2. Silicon RF/microwave semiconductor technology continues to advance, as demonstrated by the latest generation of a high-speed silicon-on-insulator (SOI) process technology. (Courtesy of Peregrine Semiconductor)

Of course, GaN MMICs have some ways to go to match the levels of integration available in high-frequency silicon CMOS ICs, or even GaAs MMICs for that matter. But growing demands for wireless communications services and equipment with higher data rates, and the loads that are expected to be placed on wireless networks by new applications—such as Internet of Things (IoT) devices using wireless links to access the Internet and wirelessly connected motor vehicles—is driving chip designers to find ways to pack more functionality into less semiconductor space.

While digital IC designers have almost routinely achieved high circuit densities in their ICs, the design constraints of RF/microwave ICs often throw roadblocks in the way of RF chip designers seeking to shrink the size of their ICs. These challenges include the importance of impedance matching and providing sufficient isolation between multiple on-chip signal sources; among these are oscillators and component functions with low-level sensitivities, e.g., low-noise amplifiers (LNAs).

Nonetheless, the design team for the ADR6612 and ADR6614 ICs from Analog Devices deserve much credit for their accomplishments of fabricating complete radio receivers and transmitters with multiple LOs for frequencies from 0.7 to 3.0 GHz on one chip. Although the transceivers are not sold in die (chip) form, they are small enough to fit within 48-lead LFCSP housings that measure just 7 × 7 mm. The implications of this level of integration are significant, especially for systems that must provide functionality while remaining physically “unnoticeable,” such as for in-building microcells to provide wireless communications coverage in offices, malls, and other enclosed spaces.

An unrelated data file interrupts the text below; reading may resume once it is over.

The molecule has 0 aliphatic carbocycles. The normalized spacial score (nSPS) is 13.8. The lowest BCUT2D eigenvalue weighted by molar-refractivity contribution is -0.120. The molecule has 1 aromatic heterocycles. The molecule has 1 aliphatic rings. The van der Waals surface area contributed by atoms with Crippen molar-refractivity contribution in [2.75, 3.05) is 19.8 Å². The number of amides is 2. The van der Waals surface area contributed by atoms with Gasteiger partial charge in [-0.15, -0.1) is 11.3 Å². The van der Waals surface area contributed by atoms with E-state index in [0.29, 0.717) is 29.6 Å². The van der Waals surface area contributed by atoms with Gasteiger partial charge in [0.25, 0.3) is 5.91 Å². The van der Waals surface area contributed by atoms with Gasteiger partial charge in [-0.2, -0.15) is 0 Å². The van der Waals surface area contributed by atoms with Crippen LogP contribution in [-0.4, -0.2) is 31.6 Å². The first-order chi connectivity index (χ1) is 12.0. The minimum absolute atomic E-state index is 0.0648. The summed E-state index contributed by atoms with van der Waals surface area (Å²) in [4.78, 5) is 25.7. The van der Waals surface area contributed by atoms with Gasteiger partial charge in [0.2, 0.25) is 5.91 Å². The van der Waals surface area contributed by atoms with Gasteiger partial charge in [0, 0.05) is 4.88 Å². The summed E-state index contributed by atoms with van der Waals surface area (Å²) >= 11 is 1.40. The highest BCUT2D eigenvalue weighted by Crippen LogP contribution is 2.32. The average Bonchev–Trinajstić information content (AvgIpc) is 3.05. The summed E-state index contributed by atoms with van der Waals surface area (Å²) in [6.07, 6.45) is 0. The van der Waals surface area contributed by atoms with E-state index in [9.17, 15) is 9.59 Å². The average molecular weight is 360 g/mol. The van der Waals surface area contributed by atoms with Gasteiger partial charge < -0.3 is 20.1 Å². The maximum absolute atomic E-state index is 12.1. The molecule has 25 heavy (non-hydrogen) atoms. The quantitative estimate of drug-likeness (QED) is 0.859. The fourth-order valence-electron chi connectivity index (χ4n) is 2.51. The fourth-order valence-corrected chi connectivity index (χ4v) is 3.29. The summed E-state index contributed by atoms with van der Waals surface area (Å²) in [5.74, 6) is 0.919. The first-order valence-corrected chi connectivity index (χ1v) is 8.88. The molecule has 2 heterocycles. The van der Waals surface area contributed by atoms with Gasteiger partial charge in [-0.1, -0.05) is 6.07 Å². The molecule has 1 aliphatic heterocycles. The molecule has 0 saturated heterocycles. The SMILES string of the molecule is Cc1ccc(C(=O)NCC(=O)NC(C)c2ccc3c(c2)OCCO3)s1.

Silicon RF/microwave ICs will not be quickly forgotten. As Peregrine Semiconductor recently demonstrated, silicon CMOS technology is not close to reaching its top frequency. The firm recently announced the latest generation of its silicon-on-insulator (SOI) technology with low on-resistance and off-capacitance for a transition time of 80 fs.

The UltraCMOS 12 process (Fig. 2), developed in conjunction with foundry Global Foundries, fabricates devices on 300-mm-diameter SOI wafers for relatively high yields. The process is able to fabricate ICs well into the upper reaches of the millimeter-wave frequency range, in support of emerging applications such as 5G wireless communications and automotive radar systems.

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About the Author

Jack Browne | Technical Contributor

Jack Browne, Technical Contributor, has worked in technical publishing for over 30 years. He managed the content and production of three technical journals while at the American Institute of Physics, including Medical Physics and the Journal of Vacuum Science & Technology. He has been a Publisher and Editor for Penton Media, started the firm’s Wireless Symposium & Exhibition trade show in 1993, and currently serves as Technical Contributor for that company's Microwaves & RF magazine. Browne, who holds a BS in Mathematics from City College of New York and BA degrees in English and Philosophy from Fordham University, is a member of the IEEE.